Meanwhile, Carmine's camp is clandestinely courting Tony Blundetto. Over martinis at the Four Seasons' Palm Room, Garepe and Rusty Millio offer him a freelance job. When Tony B. asks what the job involves, Angelo says softly, "Somebody who needs to go." Carmine wants to retaliate for the Lorraine Calluzzo hit, but Tony B. balks. "I can't sign on right now," he tells them, because Tony Soprano "....don't want us involved in this problem over here." But it's tough for Tony B. to turn down an opportunity to earn. Although he's making decent money with the airbags, he'd like more. In addition, he finds his current position unchallenging. "I think I could be of a lot more service to you in other areas," he tells his cousin, but Tony brushes it off. "Just eat what's on your plate," he says.
On the home front, Carmela throws a 75th birthday barbecue for her father, Hugh. (The shindig is intended to be a surprise until Junior tips off the birthday boy: "At our age it's enough surprise we're still alive every morning.") Tony is not initially invited to the party, but when Hugh insists that he be there, Carmela relents. So Tony shows up, to the deep dismay of Carmela's mother. She's mortified to have her mobster son-in-law grilling "sazeech" near her "cultured Italian" friends, Dr. Russ and Lena Fegoli. Russ Fegoli, who has a Ph.D. in international affairs, is a retired "assistant to the Ambassador to the Vatican."
As the night wears on, the guests - except for Artie, who passes out in a lounge chair - depart and Tony and Carmela find themselves alone in the swimming pool. Then, it turns out, the evening has a surprise after all: Tony presses up against Carmela and begins kissing her. Resistant at first, she kisses him back and they end up spending the night together. Early the next morning, Tony, hung over, slips out of the bedroom while Carmela is still asleep.
That same morning, at Quintina Blundetto's house, Tony B. stirs his Tang, deep in thought. At the party, he found himself envying Tony's wealth and position, and his relationship with Meadow made him miss his own runaway daughter. When Tony B. got home with his sons, Jason and Justin, he was stung when Jason told him that he loved the Sopranos' house and didn't want to return to where his father lives. After a moment, Tony B. picks up his cell phone and calls Rusty Millio. "I'm in," he tells him. Shortly after that he shoots Joe Peeps and a young prostitute as they sit in Joe's parked car. But before Tony B. can pull away, Joe's car rolls forward, over Tony B.'s foot and into the car in front of it. As the car alarm blares, Tony B. manages to hobble to his own car and speed away.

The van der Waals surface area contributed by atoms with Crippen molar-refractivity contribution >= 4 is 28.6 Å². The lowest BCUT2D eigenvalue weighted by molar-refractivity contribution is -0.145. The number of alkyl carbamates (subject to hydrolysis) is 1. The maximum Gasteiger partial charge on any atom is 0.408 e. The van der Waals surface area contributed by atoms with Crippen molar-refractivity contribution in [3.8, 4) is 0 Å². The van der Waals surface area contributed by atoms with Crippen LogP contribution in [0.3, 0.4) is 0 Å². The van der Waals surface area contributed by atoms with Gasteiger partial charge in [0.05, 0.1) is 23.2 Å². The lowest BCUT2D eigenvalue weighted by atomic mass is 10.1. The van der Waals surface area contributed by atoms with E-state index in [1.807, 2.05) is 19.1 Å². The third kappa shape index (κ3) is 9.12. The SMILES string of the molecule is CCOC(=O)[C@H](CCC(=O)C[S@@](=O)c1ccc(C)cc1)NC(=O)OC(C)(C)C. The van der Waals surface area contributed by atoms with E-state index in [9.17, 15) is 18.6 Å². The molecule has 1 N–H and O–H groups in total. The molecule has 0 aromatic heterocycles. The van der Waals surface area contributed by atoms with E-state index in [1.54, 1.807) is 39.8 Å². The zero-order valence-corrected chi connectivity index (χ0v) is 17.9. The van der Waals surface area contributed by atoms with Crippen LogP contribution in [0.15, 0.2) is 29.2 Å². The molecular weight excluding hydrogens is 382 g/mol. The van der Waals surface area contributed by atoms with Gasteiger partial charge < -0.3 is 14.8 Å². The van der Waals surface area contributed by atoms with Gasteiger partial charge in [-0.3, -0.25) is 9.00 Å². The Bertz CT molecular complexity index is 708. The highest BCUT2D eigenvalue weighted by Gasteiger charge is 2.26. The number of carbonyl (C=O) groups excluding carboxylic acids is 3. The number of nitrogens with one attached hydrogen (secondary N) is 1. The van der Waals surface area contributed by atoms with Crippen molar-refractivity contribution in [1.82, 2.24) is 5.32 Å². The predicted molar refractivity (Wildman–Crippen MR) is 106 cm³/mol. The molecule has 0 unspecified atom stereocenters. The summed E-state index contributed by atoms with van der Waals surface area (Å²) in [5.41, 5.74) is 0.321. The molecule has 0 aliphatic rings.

09 - Unidentified Black Males
"I thought I was smart and that's why I bumped him up and protect him. Turns out I'm still just a fucking robot to my own pussy-ass weakness."
On a sweltering afternoon, the two Tonys are watching a Mets game on the tube. When Tony B. goes to get a beer, Tony S. notices he's favoring his right foot. "Two black guys jumped me outside a bar," Tony B. explains. Later, when Tony S. is playing golf with Johnny Sack, he asks whether there's any news on the Joe Peeps shooting. All Johnny can offer is that "some homeless fuck saw a guy limping away" from the murder scene. Soon after that Tony suffers an anxiety attack and collapses on the tee box.
When Tony confronts his cousin with this information, Tony B. jokes that the killer might have been Long John Silver. But Tony is in no mood to laugh. "I'm bending over backwards tryin' to stay neutral," he rages, "...and you're out there like a fuckin' free agent?" Tony B. holds his ground, denying he was involved. "Even if I was," he asks, "would you really want to know?" After an uncomfortably long pause, Tony decides to let it go. He even provides Tony B. an alibi, telling Johnny - who's coming ever closer to declaring war on Little Carmine - that his cousin was with him upstate the night Peeps was killed.